My recent breakup really showed me that I was stuck in so many ways, and I did not even realize it. I was emotionally stuck in a long distance relationship with someone who made it clear he did not want to move back or truly commit to me. When someone repeatedly says they never want to get married, you should believe them. Trust me. I kept thinking if I proved to him that I was nothing like his ex, then maybe he might change his mind. All that got me was getting my ass dumped and heart broken after 6 years with little explanation. He repeatedly asked if we can stay friends, which I flat-out refused for several reasons: 1) I have plenty friends, and the friends I do have are open and honest with me; and 2) I have no desire to wait around for more emotional scraps from him. To protect my peace, I have blocked him on all social media that I can found, and it has helped tremendously.

I recently met a new man, but I won’t go into details here. My stalker Randy still reads my blog for whatever reason, and there’s a chance that D might read this too. I’m going to keep this new, amazing relationship that’s been making me grin from ear to ear to myself. Let’s just say that I’m not stuck in this respect, anymore. I will never ever ever do a long distance relationship again.

I am proud of myself for picking myself up after this breakup and being the one to put myself back together. I have been accomplishing so much with my cooking, and I have seen a difference with my stomach issues. Once I get back into the gym on a regular basis, I’m going to feel like myself again, and all it took was for me to remember to get up swinging again.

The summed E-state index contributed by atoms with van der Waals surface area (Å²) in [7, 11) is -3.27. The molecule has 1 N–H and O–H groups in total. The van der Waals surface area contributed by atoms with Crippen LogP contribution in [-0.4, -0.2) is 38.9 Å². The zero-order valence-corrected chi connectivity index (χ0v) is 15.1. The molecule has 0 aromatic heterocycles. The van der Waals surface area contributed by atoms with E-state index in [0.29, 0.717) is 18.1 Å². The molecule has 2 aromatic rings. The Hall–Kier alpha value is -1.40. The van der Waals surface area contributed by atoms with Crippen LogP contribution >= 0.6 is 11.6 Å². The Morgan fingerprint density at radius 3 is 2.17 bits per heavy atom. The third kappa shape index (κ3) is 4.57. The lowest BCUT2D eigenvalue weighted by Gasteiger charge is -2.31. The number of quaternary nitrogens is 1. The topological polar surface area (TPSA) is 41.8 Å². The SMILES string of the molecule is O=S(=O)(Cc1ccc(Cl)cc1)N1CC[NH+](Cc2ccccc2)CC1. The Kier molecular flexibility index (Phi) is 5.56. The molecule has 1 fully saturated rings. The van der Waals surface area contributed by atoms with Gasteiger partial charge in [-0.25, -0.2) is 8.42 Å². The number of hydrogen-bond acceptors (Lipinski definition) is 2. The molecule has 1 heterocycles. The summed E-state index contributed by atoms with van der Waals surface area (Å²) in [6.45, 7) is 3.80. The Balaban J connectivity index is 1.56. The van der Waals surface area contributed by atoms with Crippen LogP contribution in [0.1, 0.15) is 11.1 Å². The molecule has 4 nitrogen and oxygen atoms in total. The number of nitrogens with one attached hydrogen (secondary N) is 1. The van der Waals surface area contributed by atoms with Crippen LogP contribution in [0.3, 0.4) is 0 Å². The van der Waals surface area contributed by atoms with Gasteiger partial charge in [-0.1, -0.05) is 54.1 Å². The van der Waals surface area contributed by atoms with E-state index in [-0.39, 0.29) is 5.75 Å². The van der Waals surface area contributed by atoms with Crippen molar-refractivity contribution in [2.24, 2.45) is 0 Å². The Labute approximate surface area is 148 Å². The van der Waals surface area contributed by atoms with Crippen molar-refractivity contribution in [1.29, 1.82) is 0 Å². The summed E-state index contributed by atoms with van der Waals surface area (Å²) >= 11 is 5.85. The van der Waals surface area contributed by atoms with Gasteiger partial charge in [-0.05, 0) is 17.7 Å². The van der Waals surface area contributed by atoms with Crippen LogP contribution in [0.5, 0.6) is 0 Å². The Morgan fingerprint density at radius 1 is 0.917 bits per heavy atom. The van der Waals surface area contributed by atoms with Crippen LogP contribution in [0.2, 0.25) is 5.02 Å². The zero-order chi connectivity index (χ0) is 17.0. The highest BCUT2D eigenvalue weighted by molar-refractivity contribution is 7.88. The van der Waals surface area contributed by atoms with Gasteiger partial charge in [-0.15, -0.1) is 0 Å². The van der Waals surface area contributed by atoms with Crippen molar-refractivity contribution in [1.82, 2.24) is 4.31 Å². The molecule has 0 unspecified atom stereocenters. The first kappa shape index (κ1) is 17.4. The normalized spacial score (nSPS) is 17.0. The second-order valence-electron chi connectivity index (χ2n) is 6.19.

Another 11 miles

I did.  I ran another 11 miles.  Double-freaking-digits.  While this is my second double-digit run, this run was even more significant due to the fact that I have been a sickie again, living in Purgatory health.  For the last four to five weeks, I have been fighting off one illness after another.   It started off as a cold, then I had a stomach virus that completely wiped me out, then a sinus infection.  The Boyfriend has been sick, and then it seems I get it, and then so on.  Unfortunately, he has seemingly been hit harder than me with all these illnesses, and I’ve been bouncing back, while he has been splat on the ground.

Training during a period of time where you just want to lay down, curl up with a pair of crazy mutts, and watch bad reality television is challenging.  I want to run.  I want to go to yoga and get my stretch on, gurrrl.  The idea of resting when I’m so close to the half marathon?  No, I can’t!  I rested for two years, and I’m tired of resting.